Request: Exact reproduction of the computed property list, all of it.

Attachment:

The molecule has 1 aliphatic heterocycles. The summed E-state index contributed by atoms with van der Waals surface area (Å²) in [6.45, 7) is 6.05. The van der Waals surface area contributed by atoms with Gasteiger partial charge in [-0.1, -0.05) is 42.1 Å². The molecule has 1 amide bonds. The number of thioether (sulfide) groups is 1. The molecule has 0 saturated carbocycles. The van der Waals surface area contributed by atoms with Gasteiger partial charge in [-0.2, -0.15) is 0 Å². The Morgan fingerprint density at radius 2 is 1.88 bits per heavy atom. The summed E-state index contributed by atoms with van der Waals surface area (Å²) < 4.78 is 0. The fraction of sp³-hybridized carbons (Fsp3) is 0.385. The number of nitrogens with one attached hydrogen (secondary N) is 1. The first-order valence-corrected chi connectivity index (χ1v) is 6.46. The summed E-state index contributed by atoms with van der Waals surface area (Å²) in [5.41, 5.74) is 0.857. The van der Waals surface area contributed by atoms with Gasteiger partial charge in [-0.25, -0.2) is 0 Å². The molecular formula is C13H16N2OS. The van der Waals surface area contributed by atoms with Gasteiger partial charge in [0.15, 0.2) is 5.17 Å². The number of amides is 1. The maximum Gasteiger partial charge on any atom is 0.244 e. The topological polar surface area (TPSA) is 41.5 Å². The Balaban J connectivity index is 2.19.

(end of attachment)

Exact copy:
The molecule has 1 aliphatic heterocycles. The summed E-state index contributed by atoms with van der Waals surface area (Å²) in [6.45, 7) is 6.05. The van der Waals surface area contributed by atoms with Gasteiger partial charge in [-0.1, -0.05) is 42.1 Å². The molecule has 1 amide bonds. The number of thioether (sulfide) groups is 1. The molecule has 0 saturated carbocycles. The van der Waals surface area contributed by atoms with Gasteiger partial charge in [-0.2, -0.15) is 0 Å². The Morgan fingerprint density at radius 2 is 1.88 bits per heavy atom. The summed E-state index contributed by atoms with van der Waals surface area (Å²) < 4.78 is 0. The fraction of sp³-hybridized carbons (Fsp3) is 0.385. The number of nitrogens with one attached hydrogen (secondary N) is 1. The first-order valence-corrected chi connectivity index (χ1v) is 6.46. The summed E-state index contributed by atoms with van der Waals surface area (Å²) in [5.41, 5.74) is 0.857. The van der Waals surface area contributed by atoms with Gasteiger partial charge in [-0.25, -0.2) is 0 Å². The molecular formula is C13H16N2OS. The van der Waals surface area contributed by atoms with Gasteiger partial charge in [0.15, 0.2) is 5.17 Å². The number of amides is 1. The maximum Gasteiger partial charge on any atom is 0.244 e. The topological polar surface area (TPSA) is 41.5 Å². The Balaban J connectivity index is 2.19.